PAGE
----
At first glance, Drimmie Woods appears to be just another regimented commercial plantation.
However, beyond the conifers, more recently planted native woodlands, old drove roads and a tranquil pond await the walker.
The forest lies between the Perthshire towns of Blairgowrie and Alyth, on upland slopes overlooking the River Ericht, and the approach from Blairgowrie is via Bonnington Road, a steep country lane that branches off the A93 by the Keathbank Mill car park, at the northern end of town.
There is a small parking area by one of the access gates and it was from here I set off on foot, pausing briefly to study an information board explaining a little of the history of the area before wandering up through a gap in the trees.
The well-walked route through Sitka spruce is waymarked and, swinging left, I followed the bronze, needle encrusted trail as it rose steadily towards the remains of an old quarry beyond which the incline flattens off.
Passing a track branching left that I made a mental note to explore on my return, I ambled on to the next junction where arrow posts guided me along the fence line to a gate in the eastern perimeter of the plantation.
You may encounter grazing cattle here and, as such, the onward track can be muddy, but it is an otherwise pleasant grassy trail through bands of oak, ash and rowan, leading to a peaceful wee pool that attracts ducks, swans and the occasional heron.
Flanked on three sides by mixed woodland, the eastern end of the water is more open, the hills of Glen Isla visible in the distance.
The terrain underfoot is much firmer beyond the pond, an old drove road once used by cattle farmers travelling to the markets of Perthshire climbing between bands of established forestry and plenty of newer planting on Tullyfergus Estate.
With views opening out across Strathmore towards the distant Sidlaw Hills, it rises to a large shed before weaving down past a couple of smaller huts towards a farm and cottages at West Tullyfergus.
Here I joined a stretch of ‘walking and cycling friendly road’, leading me south past a house at Tamarisk, where a red squirrel scampered across the lane, pausing briefly on the grassy verge before disappearing into the undergrowth, then west towards Forehill Farm, again a good spot for views over Strathmore with its mix of arable fields and berry tunnels.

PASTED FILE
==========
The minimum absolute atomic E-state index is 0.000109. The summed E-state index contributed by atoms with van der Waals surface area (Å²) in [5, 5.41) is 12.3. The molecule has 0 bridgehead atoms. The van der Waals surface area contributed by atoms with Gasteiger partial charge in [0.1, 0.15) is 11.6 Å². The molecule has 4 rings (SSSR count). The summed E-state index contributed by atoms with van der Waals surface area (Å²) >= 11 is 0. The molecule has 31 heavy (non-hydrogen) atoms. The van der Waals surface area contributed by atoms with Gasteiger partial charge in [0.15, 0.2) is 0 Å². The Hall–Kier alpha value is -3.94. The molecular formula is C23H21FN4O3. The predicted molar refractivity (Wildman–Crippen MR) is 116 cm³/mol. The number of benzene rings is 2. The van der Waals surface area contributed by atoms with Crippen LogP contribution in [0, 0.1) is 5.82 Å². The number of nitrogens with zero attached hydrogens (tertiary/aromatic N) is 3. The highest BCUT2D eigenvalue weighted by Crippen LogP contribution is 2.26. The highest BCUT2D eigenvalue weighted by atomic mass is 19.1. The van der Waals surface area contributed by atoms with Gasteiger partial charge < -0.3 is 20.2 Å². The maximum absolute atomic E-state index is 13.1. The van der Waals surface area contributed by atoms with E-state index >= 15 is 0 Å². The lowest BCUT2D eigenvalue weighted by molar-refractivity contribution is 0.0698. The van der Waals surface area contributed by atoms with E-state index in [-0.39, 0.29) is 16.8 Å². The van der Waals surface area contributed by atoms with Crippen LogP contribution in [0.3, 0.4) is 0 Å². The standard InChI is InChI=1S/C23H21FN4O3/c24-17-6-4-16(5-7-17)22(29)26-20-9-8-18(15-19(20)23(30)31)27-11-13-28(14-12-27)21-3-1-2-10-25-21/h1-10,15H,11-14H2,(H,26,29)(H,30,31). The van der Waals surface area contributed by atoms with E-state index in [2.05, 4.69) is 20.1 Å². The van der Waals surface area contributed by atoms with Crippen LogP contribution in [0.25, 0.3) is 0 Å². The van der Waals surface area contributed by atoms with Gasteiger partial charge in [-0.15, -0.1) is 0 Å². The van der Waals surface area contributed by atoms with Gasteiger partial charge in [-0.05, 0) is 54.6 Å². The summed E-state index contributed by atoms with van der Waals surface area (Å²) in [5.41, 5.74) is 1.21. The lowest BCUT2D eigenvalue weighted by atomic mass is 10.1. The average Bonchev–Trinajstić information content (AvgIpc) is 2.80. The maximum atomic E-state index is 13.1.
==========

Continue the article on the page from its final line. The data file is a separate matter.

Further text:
Above the farm, a track leaves the road, rising above a stream gully to the left known as McSourie’s Den to a band of Scots pine trees. Originally a straight road, the track now curves left at the pines, but a grassy path continues ahead, re-entering the Tullyfergus Estate woodland at a gate.
Again, cattle had churned up the softer ground here but, stepping carefully to avoid the worst of the mud and a pat or two, I cut a course through the trees back to the pond where, with the sun shining, I sat awhile on a wooden pallet left by the water.
Retracing my steps into the plantation, I returned to the junction passed earlier and, striking north, set out to explore more of the forest, finding a pleasant path leading to a hidden clearing carpeted in blooming heather from where a break in the trees descends to the car park.
1. From information board, follow waymarked path, parallel with power line initially, south to junction. Turn left and proceed east through forest, passing disused quarry.
2. Ignore path branching left and continue ahead, following waymarker arrows at next junction to fence. Go right by fence, dipping to cross drainage channel, then bear left, ascending to gate.
3. Go through gate, bear right initially then go left through deciduous woodland, passing pond, to signed junction.
4. Go through metal gate and follow track (signed West Tullyfergus) east to meet road.
5. Turn right (signed Drimmie Woods) and follow minor road 1.28km to Forehill.
6. Turn right (signed Drimmie Woods) and ascend track.
7. Where track swings left, continue ahead on path, passing through gate, to signed junction at point 4. Turn left and retrace steps to point 2 then fork right.
8. At crossroads, go straight ahead to heathery clearing.
9. Bear left along edge of clearing then swing left, descending break in trees to car park.
Distance: 7.2km/4½ miles
Time: 2 hours
Grading: Easy low-level route following paths, tracks and a stretch of minor road through forestry and farmland with some well graded ascent. Some sections can be muddy underfoot so stout, waterproof footwear recommended. Keep dogs under close control where livestock is encountered
Start/finish: Small track-end parking area 3.5km north of Blairgowrie (Grid ref: NO 188492), accessed by single-track Bonnington Road
Map: Ordnance Survey 1:50,000 Landranger sheet 53; Ordnance Survey 1:25,000 Explorer sheet 381
Tourist Information: Perth iCentre, 45 High Street, Perth PH1 5TJ (Tel 01738 450600)
Public transport: None